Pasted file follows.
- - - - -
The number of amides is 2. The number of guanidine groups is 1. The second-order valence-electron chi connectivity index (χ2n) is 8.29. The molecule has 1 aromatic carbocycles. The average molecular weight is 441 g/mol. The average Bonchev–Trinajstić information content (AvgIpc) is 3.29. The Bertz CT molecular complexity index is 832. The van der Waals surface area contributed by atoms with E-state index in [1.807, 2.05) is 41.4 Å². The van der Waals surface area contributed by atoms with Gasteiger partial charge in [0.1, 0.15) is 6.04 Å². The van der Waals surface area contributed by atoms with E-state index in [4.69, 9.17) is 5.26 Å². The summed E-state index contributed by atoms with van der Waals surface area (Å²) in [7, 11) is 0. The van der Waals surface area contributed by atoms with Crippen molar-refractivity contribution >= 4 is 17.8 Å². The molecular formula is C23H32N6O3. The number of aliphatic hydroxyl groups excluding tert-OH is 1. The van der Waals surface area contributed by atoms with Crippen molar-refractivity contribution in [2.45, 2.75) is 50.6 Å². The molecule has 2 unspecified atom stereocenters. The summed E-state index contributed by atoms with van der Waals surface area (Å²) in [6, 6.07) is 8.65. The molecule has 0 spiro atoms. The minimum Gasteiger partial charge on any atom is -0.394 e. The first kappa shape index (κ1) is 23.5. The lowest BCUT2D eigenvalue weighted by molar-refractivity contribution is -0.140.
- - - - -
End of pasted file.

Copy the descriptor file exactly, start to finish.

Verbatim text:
The number of amides is 2. The number of guanidine groups is 1. The second-order valence-electron chi connectivity index (χ2n) is 8.29. The molecule has 1 aromatic carbocycles. The average molecular weight is 441 g/mol. The average Bonchev–Trinajstić information content (AvgIpc) is 3.29. The Bertz CT molecular complexity index is 832. The van der Waals surface area contributed by atoms with E-state index in [1.807, 2.05) is 41.4 Å². The van der Waals surface area contributed by atoms with Gasteiger partial charge in [0.1, 0.15) is 6.04 Å². The van der Waals surface area contributed by atoms with E-state index in [4.69, 9.17) is 5.26 Å². The summed E-state index contributed by atoms with van der Waals surface area (Å²) in [7, 11) is 0. The van der Waals surface area contributed by atoms with Crippen molar-refractivity contribution >= 4 is 17.8 Å². The molecular formula is C23H32N6O3. The number of aliphatic hydroxyl groups excluding tert-OH is 1. The van der Waals surface area contributed by atoms with Crippen molar-refractivity contribution in [2.45, 2.75) is 50.6 Å². The molecule has 2 unspecified atom stereocenters. The summed E-state index contributed by atoms with van der Waals surface area (Å²) in [6, 6.07) is 8.65. The molecule has 0 spiro atoms. The minimum Gasteiger partial charge on any atom is -0.394 e. The first kappa shape index (κ1) is 23.5. The lowest BCUT2D eigenvalue weighted by molar-refractivity contribution is -0.140.